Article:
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New banners fly over Spirit Square

From left: Rotarian Barry Watchorn, Heather Hughson-Magee of the Campbell River Arts Council, past-president of Daybreak Rotary Darryn Striga, current president of Daybreak Rotary Dave Bazowski, banner committee lead Glen Clark, Rotarians Ron Fisher and Carolyn Henshall, Spirit Square assistant Ashley Adie, Keith Plamondon of Epic Design Studio, and manager of Spirit Square Jim Creighton celebrate the unveiling of the new Spirit Square banners, designed by local artist Alex Witcombe. - Mike Davies/The Mirror
From left: Rotarian Barry Watchorn, Heather Hughson-Magee of the Campbell River Arts Council, past-president of Daybreak Rotary Darryn Striga, current president of Daybreak Rotary Dave Bazowski, banner committee lead Glen Clark, Rotarians Ron Fisher and Carolyn Henshall, Spirit Square assistant Ashley Adie, Keith Plamondon of Epic Design Studio, and manager of Spirit Square Jim Creighton celebrate the unveiling of the new Spirit Square banners, designed by local artist Alex Witcombe.
— image credit: Mike Davies/The Mirror

Spirit Square at the Tyee Plaza has a new aesthetic thanks to Daybreak Rotary, the Campbell River Arts Council and Epic Design Studio.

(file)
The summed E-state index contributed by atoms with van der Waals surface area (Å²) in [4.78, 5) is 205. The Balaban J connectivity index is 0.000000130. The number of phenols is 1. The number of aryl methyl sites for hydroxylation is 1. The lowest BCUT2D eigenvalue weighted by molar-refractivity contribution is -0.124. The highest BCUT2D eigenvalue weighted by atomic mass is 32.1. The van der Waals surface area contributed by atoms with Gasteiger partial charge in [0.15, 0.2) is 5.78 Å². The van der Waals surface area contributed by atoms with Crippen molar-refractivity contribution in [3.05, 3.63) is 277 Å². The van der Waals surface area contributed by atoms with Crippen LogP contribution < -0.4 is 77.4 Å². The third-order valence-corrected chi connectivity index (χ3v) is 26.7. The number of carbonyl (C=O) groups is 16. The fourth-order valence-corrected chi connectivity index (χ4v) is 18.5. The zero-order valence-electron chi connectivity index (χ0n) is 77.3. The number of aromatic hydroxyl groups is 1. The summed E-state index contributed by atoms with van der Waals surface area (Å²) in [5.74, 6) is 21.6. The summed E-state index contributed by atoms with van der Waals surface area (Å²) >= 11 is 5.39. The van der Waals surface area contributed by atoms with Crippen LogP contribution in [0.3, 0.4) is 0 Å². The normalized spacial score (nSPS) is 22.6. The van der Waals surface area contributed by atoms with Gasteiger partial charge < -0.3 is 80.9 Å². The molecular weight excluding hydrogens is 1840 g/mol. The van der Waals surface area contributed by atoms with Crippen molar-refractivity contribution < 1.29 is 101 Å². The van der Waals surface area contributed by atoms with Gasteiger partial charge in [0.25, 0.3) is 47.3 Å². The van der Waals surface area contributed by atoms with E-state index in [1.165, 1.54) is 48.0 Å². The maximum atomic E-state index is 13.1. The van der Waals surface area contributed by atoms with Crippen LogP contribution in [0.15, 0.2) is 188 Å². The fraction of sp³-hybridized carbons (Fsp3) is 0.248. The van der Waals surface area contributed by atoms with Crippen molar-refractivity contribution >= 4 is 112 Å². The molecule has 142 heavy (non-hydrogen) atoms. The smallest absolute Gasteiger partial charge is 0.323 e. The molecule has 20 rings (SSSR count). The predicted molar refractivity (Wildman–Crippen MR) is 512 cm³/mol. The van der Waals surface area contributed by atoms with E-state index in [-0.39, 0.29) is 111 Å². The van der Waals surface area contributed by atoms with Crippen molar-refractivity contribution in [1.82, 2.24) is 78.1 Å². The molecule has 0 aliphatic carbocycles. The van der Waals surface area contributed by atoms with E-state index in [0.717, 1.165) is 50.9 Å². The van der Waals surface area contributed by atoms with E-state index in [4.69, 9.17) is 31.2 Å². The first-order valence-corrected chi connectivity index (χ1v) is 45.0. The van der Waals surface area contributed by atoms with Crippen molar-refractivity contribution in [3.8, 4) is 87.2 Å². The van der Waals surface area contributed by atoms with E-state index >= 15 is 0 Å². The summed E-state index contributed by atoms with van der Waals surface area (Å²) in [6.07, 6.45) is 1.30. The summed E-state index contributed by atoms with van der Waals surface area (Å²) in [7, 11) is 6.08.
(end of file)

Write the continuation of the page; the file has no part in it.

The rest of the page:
"Since the square was first put in, something was lacking," said Spirit Square manager Jim Creighton at the unveiling of the new banners which now fly on the uprights around the venue. "But right now, we're happy with the way it looks. It's just fantastic."

Creighton said he was approached by Daybreak Rotary asking if they could contribute anything to the locale, and he immediately thought, "Let's see if we can get some banners flying," he said.

The groups set out to find an artist, and with help from the Campbell River Arts Council, remembered Alex Witcombe's design from the wrap proposals when the designs were chosen for the PRV boxes around the city.

Once the design was chosen, Epic Design Studio, who had produced the previously installed banners in the square, was tasked with finding a material to create them as well as produce and install the work.

Heather Hughson-Magee of the Arts Council said it's important when considering public art that it not be controversial, and instead be aesthetically pleasing for everyone, which she thinks the banners are.

"It's a design I think everyone will enjoy," she said.

The banners will remain in place through the fall season, and be taken down for the winter to avoid damage from weather before being reinstalled in the spring.

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